The most interesting building I've ever seen has got to be the Sagrada Família Church in Barcelona. An unfinished masterpiece designed by Catalan architect Antoni Gaudí, the church is already 136 years in the making today. Groundbreaking began in 1882, and it not expected to be finished until 2026, 100 years after Gaudi's death.
One of the most polarizing architectural buildings in the world, it has been described as "greatest piece of creative architecture" and a "marvel of technical perfection", on one hand, while also being called "one of the most hideous buildings in the world" and "one of the strangest-looking serious buildings in the world" by critics.
What I find interesting about the building is its uniqueness. Classified as gothic architecture, it has a unique design compared to all the Roman Catholic churches I've seen. The whimsical, organic, and almost alive character of the building is not something you will find on other churches.
I've never been to a structure that has evoked so many emotions from me, as well. Being there made me feel a combination of awe, confusion, marvel, and at times, a little bit unsure over some of the pieces I was seeing.
Another interesting aspect of the building is the symbolism behind every little detail of the construction. From the positioning of the different facades to the decision to use strange-looking sculptures, and the number of spires to be built. Touring the site was like getting a quick lesson on the tenets of Catholicism, too.
I would love to go back to Barcelona and visit the Sagrada Família Church, again. It's not only one of the most interesting buildings I've ever seen, being there was also an amazing experience that I would repeat in a heartbeat.
Sagrada Família. https://en.wikipedia.org/wiki/Sagrada_Família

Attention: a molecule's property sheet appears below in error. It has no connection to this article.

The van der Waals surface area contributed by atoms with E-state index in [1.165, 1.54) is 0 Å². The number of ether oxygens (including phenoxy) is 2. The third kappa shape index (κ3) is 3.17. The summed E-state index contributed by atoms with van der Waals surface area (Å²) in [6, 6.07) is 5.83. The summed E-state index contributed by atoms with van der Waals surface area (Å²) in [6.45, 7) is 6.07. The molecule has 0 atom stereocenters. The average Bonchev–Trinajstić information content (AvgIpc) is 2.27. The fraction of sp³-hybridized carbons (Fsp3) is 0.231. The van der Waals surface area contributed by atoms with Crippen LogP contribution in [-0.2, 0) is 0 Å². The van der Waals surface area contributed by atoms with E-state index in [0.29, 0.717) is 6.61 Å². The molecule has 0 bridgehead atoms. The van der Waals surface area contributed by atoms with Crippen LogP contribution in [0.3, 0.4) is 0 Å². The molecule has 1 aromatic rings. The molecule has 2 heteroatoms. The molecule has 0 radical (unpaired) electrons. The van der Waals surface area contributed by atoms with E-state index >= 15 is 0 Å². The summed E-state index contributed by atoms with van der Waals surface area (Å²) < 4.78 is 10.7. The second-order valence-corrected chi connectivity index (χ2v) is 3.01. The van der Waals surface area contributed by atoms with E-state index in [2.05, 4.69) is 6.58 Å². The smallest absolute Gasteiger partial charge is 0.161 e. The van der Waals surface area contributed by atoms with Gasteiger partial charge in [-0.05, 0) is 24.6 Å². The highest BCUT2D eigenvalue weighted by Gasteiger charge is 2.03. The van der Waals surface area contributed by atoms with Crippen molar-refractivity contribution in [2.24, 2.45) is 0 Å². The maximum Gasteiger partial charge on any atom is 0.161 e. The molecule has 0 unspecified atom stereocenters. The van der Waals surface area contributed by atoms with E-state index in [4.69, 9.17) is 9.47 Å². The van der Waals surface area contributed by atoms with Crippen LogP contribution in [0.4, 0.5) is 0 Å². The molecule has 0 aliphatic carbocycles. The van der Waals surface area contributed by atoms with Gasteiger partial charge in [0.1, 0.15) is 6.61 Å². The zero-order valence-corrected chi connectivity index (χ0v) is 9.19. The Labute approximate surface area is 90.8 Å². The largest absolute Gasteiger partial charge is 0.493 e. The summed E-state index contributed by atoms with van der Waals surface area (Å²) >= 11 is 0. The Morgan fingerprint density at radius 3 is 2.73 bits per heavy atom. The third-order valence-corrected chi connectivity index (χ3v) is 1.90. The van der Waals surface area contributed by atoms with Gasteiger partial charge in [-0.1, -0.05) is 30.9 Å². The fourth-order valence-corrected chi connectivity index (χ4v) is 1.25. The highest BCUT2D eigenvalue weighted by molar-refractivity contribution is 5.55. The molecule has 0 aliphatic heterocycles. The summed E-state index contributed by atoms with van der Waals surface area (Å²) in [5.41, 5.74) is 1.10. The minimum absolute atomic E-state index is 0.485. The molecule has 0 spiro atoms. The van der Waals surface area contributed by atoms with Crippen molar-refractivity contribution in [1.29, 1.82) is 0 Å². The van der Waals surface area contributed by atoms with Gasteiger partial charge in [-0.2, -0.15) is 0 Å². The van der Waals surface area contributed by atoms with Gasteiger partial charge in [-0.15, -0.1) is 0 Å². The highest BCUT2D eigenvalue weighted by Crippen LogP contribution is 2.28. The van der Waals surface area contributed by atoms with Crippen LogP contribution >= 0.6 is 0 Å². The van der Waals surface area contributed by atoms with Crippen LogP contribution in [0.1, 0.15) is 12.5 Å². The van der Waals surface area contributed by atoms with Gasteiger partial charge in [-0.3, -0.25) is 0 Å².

The most impressive museum for me is the Smithsonian National Air and Space Steven F. Udvar-Hazy Center Museum outside Washington, D.C., the capital of the United States.
This building is an addition to the actual National Air and Space Museum in the city. But because the collections of aircraft have not fit inside the original building, then a hangar was built which could accommodate various historic aircraft.
Airplanes displayed include:
- Enola Gay, Boeing B-29 Superfortress bombers that dropped the first atomic bomb on Hiroshima at the end of the Second World War;
- Space Shuttle Discovery, which runs more space missions than any other space shuttle, and which also carries the Hubble space telescope;
- Lockheed SR-71 supersonic surveillance aircraft, nicknamed "Blackbird", which was often used by the United States Air Force during the Cold War;
- Supersonic Concorde aircraft former Air France airline that used to run transatlantic flights between continental Europe and North America.
- Various types of Japanese and German warplanes are relics of the Second World War which are the last aircraft of their kind;
- The Dassault Falcon 20 jet aircraft used by FedEx's courier company for its inaugural flight;
- Gossamer Albatross, a human-powered airplane that successfully crossed the English Channel in 1979;